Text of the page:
Modesto High will induct seven grads into Hall of Fame. One directed ‘Green Acres’

Modesto High School will add seven alumni to its Hall of Fame, including a Hollywood director, a Broadway performer and a creator of hot-rod cars.

Reservations are due Friday, Feb. 15, for the Feb. 23 induction dinner at the Modesto Elks Lodge. The school started the Hall of Fame in 1983, the centennial of its 1883 founding.

The only deceased inductee this year is Richard Bare, a longtime film and television director perhaps best known for “Green Acres.” The other inductees are Jeremy Stolle from Broadway, hot-rod legend Gene Winfield, veterinarian Charles (Tony) Buffington, educator Joseph DeWees, athlete and accountant Dick Jarvis, and sports notable Don Adams.

All five plan to attend, Diana Scott of the event committee said. It provided these details on all of the inductees:

Richard Bare

This Class of 1931 graduate helped start the Cinema Arts Club at Modesto High, where he created a short western called “West of the Rio Grande.” He went on to the film school at the University of Southern California.

Bare’s first professional work was a 1942 comedy short about a man named Joe McDoakes who was trying to quit smoking. More than 60 shorts with the same character followed over the next decade. Bare also served in the Army Air Force’s motion picture unit.

He mainly worked in TV from the mid-1950s on. He is credited with discovering actor James Garner and directed him in several episodes of “Maverick.” Bare won a Directors Guild of America award for a 1959 episode of “77 Sunset Strip.” He directed dozens of other movies and TV shows, including almost all episodes of “Green Acres,” a sitcom from 1966 to 1971 about a Manhattan couple on a farm.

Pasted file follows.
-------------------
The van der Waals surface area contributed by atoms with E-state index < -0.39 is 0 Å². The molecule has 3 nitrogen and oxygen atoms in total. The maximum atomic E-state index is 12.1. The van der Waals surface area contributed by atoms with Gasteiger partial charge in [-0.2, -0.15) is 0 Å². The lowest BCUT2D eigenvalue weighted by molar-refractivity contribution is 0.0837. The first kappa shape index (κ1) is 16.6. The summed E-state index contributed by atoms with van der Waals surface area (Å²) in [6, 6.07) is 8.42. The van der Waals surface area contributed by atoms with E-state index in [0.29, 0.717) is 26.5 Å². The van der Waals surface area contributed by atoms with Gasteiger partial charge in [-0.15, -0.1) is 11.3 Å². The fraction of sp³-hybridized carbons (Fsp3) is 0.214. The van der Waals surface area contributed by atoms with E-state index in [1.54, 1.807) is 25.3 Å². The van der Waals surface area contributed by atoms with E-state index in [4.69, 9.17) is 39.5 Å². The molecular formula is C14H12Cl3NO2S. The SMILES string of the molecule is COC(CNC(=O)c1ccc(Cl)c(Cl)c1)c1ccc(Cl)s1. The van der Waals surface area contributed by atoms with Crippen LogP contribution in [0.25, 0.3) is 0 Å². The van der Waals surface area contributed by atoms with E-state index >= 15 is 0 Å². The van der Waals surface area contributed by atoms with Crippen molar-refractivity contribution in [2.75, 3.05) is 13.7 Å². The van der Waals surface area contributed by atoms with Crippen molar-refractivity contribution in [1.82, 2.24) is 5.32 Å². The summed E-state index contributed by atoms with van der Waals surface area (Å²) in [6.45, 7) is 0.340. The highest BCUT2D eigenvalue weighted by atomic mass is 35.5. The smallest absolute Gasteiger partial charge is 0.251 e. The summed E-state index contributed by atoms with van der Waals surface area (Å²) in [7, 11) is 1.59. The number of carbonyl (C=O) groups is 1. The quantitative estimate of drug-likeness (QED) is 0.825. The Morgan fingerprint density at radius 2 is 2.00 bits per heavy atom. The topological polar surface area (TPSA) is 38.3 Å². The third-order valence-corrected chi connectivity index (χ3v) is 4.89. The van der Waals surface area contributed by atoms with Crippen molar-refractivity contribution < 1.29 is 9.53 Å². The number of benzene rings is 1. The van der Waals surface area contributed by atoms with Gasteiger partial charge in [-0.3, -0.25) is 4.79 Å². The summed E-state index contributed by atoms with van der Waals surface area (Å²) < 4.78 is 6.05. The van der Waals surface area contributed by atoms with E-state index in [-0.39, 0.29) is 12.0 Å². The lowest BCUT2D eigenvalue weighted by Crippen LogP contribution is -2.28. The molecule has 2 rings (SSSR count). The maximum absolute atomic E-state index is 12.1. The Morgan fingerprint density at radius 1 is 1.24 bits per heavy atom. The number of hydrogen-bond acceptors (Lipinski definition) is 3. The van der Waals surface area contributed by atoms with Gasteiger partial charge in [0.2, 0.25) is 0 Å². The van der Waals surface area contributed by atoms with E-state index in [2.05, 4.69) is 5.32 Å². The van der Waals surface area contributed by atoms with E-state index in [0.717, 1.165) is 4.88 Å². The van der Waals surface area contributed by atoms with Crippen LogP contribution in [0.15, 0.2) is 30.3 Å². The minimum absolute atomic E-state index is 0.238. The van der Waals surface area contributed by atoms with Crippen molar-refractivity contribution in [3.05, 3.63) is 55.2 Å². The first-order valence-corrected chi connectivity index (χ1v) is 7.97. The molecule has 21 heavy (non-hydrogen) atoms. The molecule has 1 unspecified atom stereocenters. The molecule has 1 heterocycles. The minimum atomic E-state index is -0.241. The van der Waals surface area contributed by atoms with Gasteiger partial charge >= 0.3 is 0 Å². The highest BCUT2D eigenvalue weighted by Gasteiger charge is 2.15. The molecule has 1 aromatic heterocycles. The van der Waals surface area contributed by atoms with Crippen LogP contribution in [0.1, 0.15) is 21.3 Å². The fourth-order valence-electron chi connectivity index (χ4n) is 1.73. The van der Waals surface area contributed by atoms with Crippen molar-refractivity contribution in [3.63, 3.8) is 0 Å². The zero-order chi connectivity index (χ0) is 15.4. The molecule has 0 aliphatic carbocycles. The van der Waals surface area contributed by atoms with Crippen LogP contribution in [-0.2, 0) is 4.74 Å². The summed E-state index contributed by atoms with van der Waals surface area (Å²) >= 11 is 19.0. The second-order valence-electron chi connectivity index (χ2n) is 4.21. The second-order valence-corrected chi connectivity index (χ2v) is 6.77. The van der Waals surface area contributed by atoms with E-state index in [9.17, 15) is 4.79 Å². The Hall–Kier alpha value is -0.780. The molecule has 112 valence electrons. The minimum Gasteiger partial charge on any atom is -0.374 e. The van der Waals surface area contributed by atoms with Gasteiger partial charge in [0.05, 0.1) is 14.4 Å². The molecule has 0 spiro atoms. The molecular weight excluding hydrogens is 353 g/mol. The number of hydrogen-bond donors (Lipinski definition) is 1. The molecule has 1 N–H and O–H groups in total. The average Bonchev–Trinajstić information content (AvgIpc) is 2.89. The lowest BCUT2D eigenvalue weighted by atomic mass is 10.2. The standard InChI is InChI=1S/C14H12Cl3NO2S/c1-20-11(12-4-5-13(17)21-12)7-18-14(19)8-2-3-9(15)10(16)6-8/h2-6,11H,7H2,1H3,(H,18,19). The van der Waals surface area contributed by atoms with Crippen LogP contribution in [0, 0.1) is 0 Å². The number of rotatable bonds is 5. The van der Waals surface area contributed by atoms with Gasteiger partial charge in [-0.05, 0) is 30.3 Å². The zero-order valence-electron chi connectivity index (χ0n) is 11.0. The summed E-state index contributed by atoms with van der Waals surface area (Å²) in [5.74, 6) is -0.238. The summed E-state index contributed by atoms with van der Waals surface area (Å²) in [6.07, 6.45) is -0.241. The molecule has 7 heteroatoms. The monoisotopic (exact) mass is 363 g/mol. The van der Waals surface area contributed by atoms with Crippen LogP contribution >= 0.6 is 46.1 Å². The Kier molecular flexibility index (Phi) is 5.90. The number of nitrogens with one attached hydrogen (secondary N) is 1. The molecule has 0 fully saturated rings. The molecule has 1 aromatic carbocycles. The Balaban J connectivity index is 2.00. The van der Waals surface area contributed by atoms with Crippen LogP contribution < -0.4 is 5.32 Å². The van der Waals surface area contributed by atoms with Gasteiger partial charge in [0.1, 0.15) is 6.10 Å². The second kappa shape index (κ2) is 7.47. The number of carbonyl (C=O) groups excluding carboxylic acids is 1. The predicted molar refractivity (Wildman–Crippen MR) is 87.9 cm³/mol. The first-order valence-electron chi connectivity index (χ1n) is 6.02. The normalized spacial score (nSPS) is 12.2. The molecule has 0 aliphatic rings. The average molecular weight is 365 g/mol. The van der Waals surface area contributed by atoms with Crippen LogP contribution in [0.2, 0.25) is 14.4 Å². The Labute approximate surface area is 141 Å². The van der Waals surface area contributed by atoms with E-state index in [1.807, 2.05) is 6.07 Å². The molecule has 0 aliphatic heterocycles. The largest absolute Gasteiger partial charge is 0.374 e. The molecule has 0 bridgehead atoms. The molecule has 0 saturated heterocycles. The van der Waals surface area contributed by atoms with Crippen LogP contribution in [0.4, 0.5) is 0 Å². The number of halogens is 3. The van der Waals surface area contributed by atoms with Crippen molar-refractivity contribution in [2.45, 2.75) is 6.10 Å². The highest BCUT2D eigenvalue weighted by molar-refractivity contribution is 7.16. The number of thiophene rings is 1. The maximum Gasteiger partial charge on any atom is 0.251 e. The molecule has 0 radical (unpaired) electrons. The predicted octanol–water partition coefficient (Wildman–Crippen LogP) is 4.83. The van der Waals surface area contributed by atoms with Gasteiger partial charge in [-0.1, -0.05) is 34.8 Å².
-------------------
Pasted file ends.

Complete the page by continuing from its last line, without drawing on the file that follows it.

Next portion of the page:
Bare died in Newport Beach in 2015. He was 101.

Joseph DeWees

This member of the Class of 1943 served in the Navy in World War II and went on to a 32-year career with Modesto City Schools.

DeWees was a radioman from 1944 to 1946. Late in the war, he took part in the successful invasion of the island of Cebu in the Philippines. He later trained Filipino sailors on radar, sonar and radio equipment.

DeWees talked about the conflict in a Modesto Bee story last Dec. 7.

After the war, he attended Modesto Junior College, where he was a middleweight on a boxing team that won the Northern California title. He continued with studies that led eventually to a doctorate in education, with a specialty in reading, from the University of Northern Colorado.

DeWees taught elementary school in Modesto for 10 years, then was a principal at that level for seven years and a central office administrator for 15.

Gene Winfield

This member of the Class of 1945 was a pioneer in creating the custom cars later celebrated in “America Graffiti,” the 1973 film by Downey High graduate George Lucas.

Winfield started this work in a chicken coop that he converted into a garage at his home on Figaro Avenue in west Modesto. He later set up shop on Tully Road across from MJC.

In the late, 1940s, Winfield founded the Century Toppers Race Club with friends who enjoyed driving faster than 100 miles per hour. He also served in both the Army and Navy.